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Images: Sources & Solutions: Home

Introduction

This page provides tools to locate images and use them in accordance with copyright law. An image does not need to have a copyright symbol on or near it to be protected by copyright. ANY image that is subject to copyright is copyrighted by virtue of its being available in a tangible medium, such as a web page, journal article, or textbook.

When an image is subject to copyright, the best practice is to contact the owner of the copyright on the image to arrange for permission. Sometimes this may require contacting an artist or author, other times the publisher or a company that has purchased licensing rights. A fee may be required. Attribution is always a good idea, and may be required. See the "Finding Image Owners" section on the left of this page for tips on how to do that. If you can not find the copyright owner of an image, it is best to avoid using that image.

Some images are free of copyright restrictions, because the original copyright owner has decided to make the images open-access, or because the images are old enough that copyright has expired, or because they were created by a government entity. 

Copyright owners who choose to share their images freely often use a special type of license called a Creative Commons (cc) license. A Creative Commons license describes who may use an image - and for what purpose - without obtaining permission to use the image. Attribution is generally still required.

Finding an image and providing attribution and reference may not be enough to keep you out of trouble. Read on to find out about some additional considerations!

Getting Started - 

Just because you want to use it for educational purposes does not mean you can take it!

Image from Adobe Stock

Finding Image Owners

Before using an image, ensure you have permission to use it from the entity that owns the copyright on the image. Often this is the originator of the image. To identify the copyright owner, consider the following:

  1. Is there a copyright watermark on the image?
  2. Have you checked the metadata on the image file for ownership information?
    1. Instructions for viewing metadata on a PC or Mac
  3. Does the source website offer credits or attribution?
  4. Is there a copyright symbol (©) or statement on the web page?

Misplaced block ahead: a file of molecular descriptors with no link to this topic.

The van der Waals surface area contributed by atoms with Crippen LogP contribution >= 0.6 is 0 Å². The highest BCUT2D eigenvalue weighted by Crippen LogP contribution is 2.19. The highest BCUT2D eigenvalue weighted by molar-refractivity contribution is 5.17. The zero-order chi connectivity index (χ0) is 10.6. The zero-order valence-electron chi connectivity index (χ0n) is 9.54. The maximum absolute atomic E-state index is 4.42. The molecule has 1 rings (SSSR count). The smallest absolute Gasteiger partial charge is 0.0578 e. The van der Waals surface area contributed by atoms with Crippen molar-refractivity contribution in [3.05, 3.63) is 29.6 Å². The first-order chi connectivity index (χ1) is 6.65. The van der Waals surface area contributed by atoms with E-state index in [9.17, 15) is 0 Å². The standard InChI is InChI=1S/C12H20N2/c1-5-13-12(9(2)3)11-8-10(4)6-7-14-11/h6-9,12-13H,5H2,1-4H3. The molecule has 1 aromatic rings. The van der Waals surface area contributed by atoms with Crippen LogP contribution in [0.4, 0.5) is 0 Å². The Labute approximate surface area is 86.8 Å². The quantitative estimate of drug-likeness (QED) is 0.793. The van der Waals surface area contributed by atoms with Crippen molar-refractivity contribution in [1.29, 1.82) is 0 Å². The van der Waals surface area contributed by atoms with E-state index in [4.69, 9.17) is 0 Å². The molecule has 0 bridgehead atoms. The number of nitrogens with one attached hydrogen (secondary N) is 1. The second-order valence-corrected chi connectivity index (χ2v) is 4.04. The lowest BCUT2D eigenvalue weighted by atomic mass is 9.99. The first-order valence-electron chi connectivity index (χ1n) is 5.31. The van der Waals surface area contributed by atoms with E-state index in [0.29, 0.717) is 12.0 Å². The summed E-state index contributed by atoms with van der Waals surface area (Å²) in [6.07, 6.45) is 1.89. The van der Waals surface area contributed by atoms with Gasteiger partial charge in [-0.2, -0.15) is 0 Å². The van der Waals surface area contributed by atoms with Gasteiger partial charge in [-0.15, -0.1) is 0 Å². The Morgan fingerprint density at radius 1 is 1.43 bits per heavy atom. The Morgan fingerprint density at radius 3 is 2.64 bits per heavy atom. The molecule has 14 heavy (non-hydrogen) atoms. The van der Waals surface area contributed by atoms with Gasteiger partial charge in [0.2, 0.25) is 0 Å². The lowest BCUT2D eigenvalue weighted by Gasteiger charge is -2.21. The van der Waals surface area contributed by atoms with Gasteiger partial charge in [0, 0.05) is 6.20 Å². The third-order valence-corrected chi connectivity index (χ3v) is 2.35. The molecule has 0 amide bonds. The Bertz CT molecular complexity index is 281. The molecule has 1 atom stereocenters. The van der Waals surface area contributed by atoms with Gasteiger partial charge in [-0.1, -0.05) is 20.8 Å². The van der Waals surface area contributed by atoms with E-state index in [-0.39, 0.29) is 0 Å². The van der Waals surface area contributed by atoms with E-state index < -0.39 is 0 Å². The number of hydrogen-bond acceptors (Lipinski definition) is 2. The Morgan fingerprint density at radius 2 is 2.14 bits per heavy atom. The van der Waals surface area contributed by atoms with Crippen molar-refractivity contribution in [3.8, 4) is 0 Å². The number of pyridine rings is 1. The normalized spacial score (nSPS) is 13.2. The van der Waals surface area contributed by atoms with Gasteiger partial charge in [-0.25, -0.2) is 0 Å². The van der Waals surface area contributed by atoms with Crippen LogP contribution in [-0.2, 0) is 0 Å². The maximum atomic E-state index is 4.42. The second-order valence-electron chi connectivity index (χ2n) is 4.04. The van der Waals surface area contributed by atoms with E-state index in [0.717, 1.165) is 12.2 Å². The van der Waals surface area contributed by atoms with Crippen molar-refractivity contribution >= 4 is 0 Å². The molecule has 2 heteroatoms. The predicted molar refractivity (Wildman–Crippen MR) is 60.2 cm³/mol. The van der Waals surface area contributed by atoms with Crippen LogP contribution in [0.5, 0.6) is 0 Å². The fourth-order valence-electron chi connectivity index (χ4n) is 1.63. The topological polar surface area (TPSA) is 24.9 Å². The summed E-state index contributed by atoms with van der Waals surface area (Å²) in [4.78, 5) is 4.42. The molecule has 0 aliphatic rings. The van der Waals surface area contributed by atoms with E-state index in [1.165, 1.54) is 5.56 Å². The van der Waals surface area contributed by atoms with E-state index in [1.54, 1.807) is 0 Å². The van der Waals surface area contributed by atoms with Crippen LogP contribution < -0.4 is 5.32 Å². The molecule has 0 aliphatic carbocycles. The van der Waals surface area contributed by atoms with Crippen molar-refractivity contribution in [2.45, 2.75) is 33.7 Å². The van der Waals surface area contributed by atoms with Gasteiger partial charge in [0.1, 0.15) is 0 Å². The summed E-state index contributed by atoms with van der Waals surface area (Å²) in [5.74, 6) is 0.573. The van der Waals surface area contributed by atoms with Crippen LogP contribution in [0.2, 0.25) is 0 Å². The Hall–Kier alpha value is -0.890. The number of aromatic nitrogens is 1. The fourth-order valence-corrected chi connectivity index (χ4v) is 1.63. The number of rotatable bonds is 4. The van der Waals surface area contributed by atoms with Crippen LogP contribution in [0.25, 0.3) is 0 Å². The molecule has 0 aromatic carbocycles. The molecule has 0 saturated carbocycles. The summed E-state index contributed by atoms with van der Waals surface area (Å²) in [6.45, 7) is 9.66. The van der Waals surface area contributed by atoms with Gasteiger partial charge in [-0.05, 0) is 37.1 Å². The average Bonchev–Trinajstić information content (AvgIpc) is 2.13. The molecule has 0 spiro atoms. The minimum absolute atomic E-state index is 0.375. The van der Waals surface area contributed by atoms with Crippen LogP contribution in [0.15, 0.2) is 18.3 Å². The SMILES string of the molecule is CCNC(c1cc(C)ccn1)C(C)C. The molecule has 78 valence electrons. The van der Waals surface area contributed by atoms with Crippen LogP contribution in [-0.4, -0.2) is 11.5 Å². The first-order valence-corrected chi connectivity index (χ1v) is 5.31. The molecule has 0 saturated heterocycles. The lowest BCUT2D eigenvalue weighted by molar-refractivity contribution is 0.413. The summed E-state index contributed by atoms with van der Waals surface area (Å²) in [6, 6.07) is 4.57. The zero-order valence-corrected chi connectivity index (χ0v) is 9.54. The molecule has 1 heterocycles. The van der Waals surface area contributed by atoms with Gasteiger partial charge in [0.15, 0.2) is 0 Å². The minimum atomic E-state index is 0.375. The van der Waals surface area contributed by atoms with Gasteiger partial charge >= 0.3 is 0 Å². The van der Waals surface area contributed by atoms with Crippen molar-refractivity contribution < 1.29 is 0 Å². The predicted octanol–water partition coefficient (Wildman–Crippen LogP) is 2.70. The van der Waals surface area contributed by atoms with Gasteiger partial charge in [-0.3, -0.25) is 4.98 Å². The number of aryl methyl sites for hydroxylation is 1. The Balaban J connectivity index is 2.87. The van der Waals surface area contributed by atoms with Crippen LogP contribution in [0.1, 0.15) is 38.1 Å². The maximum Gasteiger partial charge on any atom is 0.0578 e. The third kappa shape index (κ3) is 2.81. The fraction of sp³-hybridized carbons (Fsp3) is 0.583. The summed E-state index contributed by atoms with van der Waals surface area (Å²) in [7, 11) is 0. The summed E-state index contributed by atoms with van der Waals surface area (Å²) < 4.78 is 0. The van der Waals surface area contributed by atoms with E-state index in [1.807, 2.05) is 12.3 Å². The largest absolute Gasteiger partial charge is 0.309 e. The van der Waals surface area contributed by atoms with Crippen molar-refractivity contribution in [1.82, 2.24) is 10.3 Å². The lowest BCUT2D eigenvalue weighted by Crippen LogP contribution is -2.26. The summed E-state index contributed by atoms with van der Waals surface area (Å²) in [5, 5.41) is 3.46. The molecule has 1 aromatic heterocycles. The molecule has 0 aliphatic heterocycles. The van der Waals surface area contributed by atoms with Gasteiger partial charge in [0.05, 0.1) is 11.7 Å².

If none of these routes provide information, try using a "reverse image search" to identify a properly accredited version.

Examples:

Bookshelves with the text "watermark" on top.

Image with Watermark

Screenshot of an image of students and image metadata

Metadata for an Image (Mac)

JHU Copyright image

A copyright symbol (©), in this case located at the bottom of a web page, indicates the entire page is copyrighted. 

Creative Commons License

Creative Commons LogoA Creative Commons (CC) license allows copyright holders to grant usage rights to the public for their content (e.g. images) for designated purposes, e.g. non-commercial use with modifications. Searching for images released under a CC license can help identify works you may be able to use. If you own the copyright on an image, you may also want to consider sharing it with the world through a CC license. 

To learn more, visit the Creative Commons website

Using Google Images

Video: Image Resources

Need Help?

Resources for Finding Images -

Taking the time to find copyright free images helps you avoid embarrassment and expenses.

 

Image from Adobe Stock

Free (US Government, Creative Commons) Resources

Copyrighted Content covered under an USU License

Some of the collections licensed by the LRC include permissions for USU faculty, staff, and students to use images, videos, and text in defined circumstances. 

Fee-based (Copyrighted) Image Resources

Some resources require you pay either a royalty or a one-time fee to the copyright owner to use their work. These tools provide excellent, high-quality content, but charge for full use of their images. Be sure to carefully read the Terms of Use or Licensing page for complete details.

A note on attribution

Follow the citation and attribution guidelines provided by APA, AMA, JAMA, etc.

When citing Creative Commons images, the best practice is to include the title of the work, author, source, and license type. 

For example: “Structure of the Eye” by OpenStax College, under a CC Attribution 3.0 license.

Note that the name is hyperlinked to the source, the Author is hyperlinked to their homepage, and the license is linked to a full description of the license.

For more information, please visit the Creative Commons' wiki page on attribution.

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